More than two years after former Mayor Dennis Hession announced support for a new job to oversee police actions, city leaders on Monday announced the top candidates to become Spokane’s first police ombudsman.
They are: Tony Betz, a retired FBI official now serving as an instructor at Texas A&M University; Tim Burns, neighborhood preservation officer for the city of Visalia, Calif., and a retired police officer; and Greg Weber, a Spokane attorney and former deputy director of the Washington attorney general’s Medicaid Fraud Control Unit.
The City Council approved the creation of the ombudsman last year after questions arose about police conduct in several high-profile cases, including the death of Otto Zehm, a mentally ill janitor wrongly accused of robbery who died following a police confrontation in 2006.
Spokane residents can meet the candidates at three public forums later this month. Here’s more about the finalists:
•Betz, 60, retired from the FBI after 23 years. During his last five years with the agency, he was the assistant special agent in charge of the Baltimore office. He also was an inspector who investigated FBI misconduct and audited field divisions.
In 1995, Betz was suspended with pay during an investigation into FBI’s handling of the 1992 siege at Ruby Ridge in North Idaho. Almost a year after he was suspended, he was reinstated and cleared of wrongdoing, according to news reports at the time. “I was cleared completely,” Betz said in a phone interview Monday.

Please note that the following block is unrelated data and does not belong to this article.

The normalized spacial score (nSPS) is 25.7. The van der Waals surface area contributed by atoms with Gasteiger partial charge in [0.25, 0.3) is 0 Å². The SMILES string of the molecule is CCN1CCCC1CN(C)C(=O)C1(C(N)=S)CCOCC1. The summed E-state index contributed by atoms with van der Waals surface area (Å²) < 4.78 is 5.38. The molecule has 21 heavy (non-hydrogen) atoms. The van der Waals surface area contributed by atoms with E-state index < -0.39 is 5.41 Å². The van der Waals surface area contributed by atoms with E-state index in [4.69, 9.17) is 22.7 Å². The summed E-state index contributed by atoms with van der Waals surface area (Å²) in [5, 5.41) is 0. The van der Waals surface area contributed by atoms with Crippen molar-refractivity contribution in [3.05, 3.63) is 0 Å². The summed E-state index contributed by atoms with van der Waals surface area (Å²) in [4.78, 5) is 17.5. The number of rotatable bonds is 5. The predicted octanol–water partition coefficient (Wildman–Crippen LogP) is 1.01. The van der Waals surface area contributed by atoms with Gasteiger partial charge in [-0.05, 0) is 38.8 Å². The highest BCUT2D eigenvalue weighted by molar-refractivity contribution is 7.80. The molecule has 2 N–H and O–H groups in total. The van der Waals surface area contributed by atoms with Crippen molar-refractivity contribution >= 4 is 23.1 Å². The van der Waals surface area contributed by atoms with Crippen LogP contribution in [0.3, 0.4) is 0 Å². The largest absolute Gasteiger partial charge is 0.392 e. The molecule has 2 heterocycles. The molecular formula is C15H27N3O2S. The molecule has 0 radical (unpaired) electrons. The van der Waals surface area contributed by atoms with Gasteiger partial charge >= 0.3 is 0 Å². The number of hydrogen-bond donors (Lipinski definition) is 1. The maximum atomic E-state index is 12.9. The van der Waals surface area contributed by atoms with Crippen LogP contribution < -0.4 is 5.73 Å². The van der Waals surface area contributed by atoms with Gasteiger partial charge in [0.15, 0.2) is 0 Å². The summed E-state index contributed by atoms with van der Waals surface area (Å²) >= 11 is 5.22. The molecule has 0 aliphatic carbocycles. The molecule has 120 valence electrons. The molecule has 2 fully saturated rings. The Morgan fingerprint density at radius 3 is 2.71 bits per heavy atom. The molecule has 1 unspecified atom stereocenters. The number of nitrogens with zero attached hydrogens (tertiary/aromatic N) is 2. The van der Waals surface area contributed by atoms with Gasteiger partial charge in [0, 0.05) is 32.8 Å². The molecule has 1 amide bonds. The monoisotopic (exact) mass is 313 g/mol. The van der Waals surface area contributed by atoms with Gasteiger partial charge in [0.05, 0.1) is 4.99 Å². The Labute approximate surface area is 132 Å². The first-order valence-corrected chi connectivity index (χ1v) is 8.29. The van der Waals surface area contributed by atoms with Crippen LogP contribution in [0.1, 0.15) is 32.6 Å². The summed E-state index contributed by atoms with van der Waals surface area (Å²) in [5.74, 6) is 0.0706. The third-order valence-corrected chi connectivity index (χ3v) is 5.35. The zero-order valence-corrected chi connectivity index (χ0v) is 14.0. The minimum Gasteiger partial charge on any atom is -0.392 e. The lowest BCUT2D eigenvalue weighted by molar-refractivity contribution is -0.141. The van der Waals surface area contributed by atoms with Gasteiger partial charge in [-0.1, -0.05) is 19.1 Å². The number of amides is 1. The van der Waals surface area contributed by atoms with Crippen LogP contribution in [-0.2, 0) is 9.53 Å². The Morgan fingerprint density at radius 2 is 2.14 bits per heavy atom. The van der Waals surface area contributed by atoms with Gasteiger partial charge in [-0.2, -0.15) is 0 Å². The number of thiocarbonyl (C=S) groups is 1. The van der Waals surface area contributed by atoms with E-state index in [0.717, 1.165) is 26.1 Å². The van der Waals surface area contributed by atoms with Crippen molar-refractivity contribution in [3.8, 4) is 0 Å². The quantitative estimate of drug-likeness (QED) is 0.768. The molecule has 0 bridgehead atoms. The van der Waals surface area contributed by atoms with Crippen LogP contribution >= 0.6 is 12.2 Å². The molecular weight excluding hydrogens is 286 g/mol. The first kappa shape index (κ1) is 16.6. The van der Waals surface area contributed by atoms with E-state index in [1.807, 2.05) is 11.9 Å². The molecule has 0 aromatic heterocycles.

Betz said at Texas A&M he is developing college curriculum examining workplace and school violence. Betz also served as a police officer for four years in Pennsylvania.
•Burns, 55, retired in 1995 as a patrol officer after 22 years in the Los Gatos, Calif., Police Department.
After that, he worked as a painting contractor for a few years before implementing a code enforcement program in Hollister, Calif., he said in a phone interview Monday.
Burns is the neighborhood preservation manager for the city of Visalia.
•Weber, 42, served as a deputy prosecutor in Okanogan and Pierce counties after graduating from Gonzaga Law School in 1996. He joined the Washington state attorney general’s office in 2001. In 2003, he became the deputy director of the attorney general’s Medicaid Fraud Control Unit.
He has been in private practice in Spokane since 2006. Last year, he came in third in a three-way primary for a Spokane County Superior Court judgeship.